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Virginia trout producers saw their losses grow from 224,000 to 394,000 fish, mostly due to predators. Plemmons cited herons as just one problem predator. “We’re seeing an increasing number of eagles,” he said. “We have four farms, and every operation has their resident eagles. Also mink and otters seem to be on the increase. And we’re seeing an increasing number of bears visit our farms.”
Trout farmers fence streams and ponds, and Plemmons said they’ve added electric fences in some places. But many times a bear just crashes through a fence or climbs a tree to get over it. And eagles are federally protected.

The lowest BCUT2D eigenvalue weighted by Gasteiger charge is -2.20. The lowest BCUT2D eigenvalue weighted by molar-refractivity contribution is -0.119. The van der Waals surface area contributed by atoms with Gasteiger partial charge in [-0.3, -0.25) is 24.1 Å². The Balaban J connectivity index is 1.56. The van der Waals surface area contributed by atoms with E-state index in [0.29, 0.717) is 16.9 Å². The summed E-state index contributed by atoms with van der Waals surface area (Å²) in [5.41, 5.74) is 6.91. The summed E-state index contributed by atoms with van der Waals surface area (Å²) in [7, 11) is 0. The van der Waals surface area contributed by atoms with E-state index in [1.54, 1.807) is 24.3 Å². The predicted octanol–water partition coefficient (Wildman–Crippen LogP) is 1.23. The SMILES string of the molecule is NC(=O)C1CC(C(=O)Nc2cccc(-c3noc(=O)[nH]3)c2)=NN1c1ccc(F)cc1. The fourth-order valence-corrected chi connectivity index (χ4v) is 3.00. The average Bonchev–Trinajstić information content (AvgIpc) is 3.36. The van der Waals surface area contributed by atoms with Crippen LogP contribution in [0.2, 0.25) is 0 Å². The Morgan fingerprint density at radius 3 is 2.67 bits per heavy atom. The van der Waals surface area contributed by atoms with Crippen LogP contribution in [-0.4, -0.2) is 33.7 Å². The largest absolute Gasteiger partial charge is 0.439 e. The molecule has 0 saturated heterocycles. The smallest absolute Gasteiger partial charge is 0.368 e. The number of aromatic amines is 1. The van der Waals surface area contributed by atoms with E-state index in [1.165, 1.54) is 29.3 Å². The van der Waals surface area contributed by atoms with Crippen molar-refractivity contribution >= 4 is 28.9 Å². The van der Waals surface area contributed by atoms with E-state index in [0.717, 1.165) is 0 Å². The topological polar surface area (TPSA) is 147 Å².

“We’re not like other farmers, where we can legally remove our predators,” Plemmons said. “We cannot kill eagles. We can get damage permits to remove bears, but that’s not easy. They’re nocturnal and range widely.”
Media: Contact Plemmons at 540-997-5461 or Norm Hyde, VFBF communications, at 804-290-1146.
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